Hackademy Teaches Kids to Code at the REAP Felt Lab

There is a moment of joy and wonder when a child first takes apart a toy. As she opens up the toy, she reshapes her understanding of the world and her place in it. In this moment, she has learned a new way that she can interact with the world. And with that knowledge she is able to put that toy back together – perhaps not exactly the way it was before, which is perfect since now her toy is like no other in the world. And while she may not know it yet, she has changed who she is. She is no longer just a consumer, a member of the target market of the toy and someone who uses the things given to her. She is now a Maker of Things, a creator, an author of her world.


This Maker Moment is the inspiration for Hackademy, a Waterloo-based social venture whose goal is to  teach people to code, to better understand the world around them and to develop  these skills with other people within their own community. We want to both demystify and remove barriers to technology for all.

This fall, we’ve begun working with children and youth, and recently, we were very pleased to have the chance to run one of our student coding workshops at the REAP Felt Lab in St. Jacobs. On November 9, we welcomed over 25 students, parents and staff into the digital technology space to teach the basics of JavaScript.

JavaScript is one of the most popular programming languages today, and is particularly used to create dynamic web pages that interact with a user and change their content based on various events or inputs. In our workshops, students learned the basics of programming and JavaScript, as well as how to create a simple number guessing game.

The Felt Lab, with its playground of technologies, was a perfect location to host our course. Students and parents alike were able to learn about a variety of different new ways tech is being used in the world today. Augmented reality, in particular, was a hit with the students and many installed apps like Aurasma and Layar on their smart phones so they could play with the exhibits in the Lab.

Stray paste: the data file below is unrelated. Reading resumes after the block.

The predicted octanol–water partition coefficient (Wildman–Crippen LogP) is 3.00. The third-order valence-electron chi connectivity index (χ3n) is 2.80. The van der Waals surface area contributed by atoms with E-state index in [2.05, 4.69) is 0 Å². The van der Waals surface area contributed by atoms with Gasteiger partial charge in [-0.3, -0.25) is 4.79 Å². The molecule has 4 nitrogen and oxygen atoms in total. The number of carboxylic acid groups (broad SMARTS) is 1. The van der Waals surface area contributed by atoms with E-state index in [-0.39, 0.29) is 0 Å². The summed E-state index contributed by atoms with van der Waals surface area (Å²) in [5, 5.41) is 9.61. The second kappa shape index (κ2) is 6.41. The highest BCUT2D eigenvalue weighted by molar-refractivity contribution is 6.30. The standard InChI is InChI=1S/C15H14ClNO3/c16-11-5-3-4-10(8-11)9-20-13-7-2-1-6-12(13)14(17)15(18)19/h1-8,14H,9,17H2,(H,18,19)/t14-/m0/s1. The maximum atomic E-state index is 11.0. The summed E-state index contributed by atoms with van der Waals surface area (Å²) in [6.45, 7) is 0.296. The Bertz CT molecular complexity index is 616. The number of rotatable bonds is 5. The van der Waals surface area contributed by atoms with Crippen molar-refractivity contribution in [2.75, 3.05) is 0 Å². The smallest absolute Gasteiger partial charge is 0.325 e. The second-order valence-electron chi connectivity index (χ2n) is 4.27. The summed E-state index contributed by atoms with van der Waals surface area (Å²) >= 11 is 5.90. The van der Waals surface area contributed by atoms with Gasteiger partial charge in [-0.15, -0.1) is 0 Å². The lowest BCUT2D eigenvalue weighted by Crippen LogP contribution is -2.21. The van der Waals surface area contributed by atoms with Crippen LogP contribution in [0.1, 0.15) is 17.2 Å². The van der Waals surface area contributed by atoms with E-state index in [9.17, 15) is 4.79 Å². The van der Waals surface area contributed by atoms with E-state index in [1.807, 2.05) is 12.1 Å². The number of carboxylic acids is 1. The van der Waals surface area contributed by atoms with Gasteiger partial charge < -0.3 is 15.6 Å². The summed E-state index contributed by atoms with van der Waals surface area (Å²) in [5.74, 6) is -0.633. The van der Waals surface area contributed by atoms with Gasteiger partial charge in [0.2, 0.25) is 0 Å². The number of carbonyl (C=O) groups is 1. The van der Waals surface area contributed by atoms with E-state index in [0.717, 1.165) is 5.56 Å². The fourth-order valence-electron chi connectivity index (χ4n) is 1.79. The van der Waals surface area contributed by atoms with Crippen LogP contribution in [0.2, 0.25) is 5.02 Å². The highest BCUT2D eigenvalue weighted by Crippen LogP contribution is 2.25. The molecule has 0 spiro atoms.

We were also fortunate to have Bernie Rohde, a member of Kitchener’s Kwartzlab makerspace, on hand to show off his wearable LED technologies. Kids had the chance to play with and wear “badges” created for the November 1 NightShift festival, see how sound was used to activate displays of lights, and learn how art and technology can intersect in compelling ways.

Our team had a great time and we hope to be able to introduce more people in future to the Felt Lab’s work!

About Hackademy

Hackademy is a social innovation venture in Waterloo Region teaching coding and technology literacy via face-to-face learning and community mentorship. We are committed to providing an open and welcoming environment for all, particularly those groups who have traditionally faced barriers in entering technical fields. Hackademy will be running weekly sessions and periodic workshops for children and youth in 2015; for more information please contact.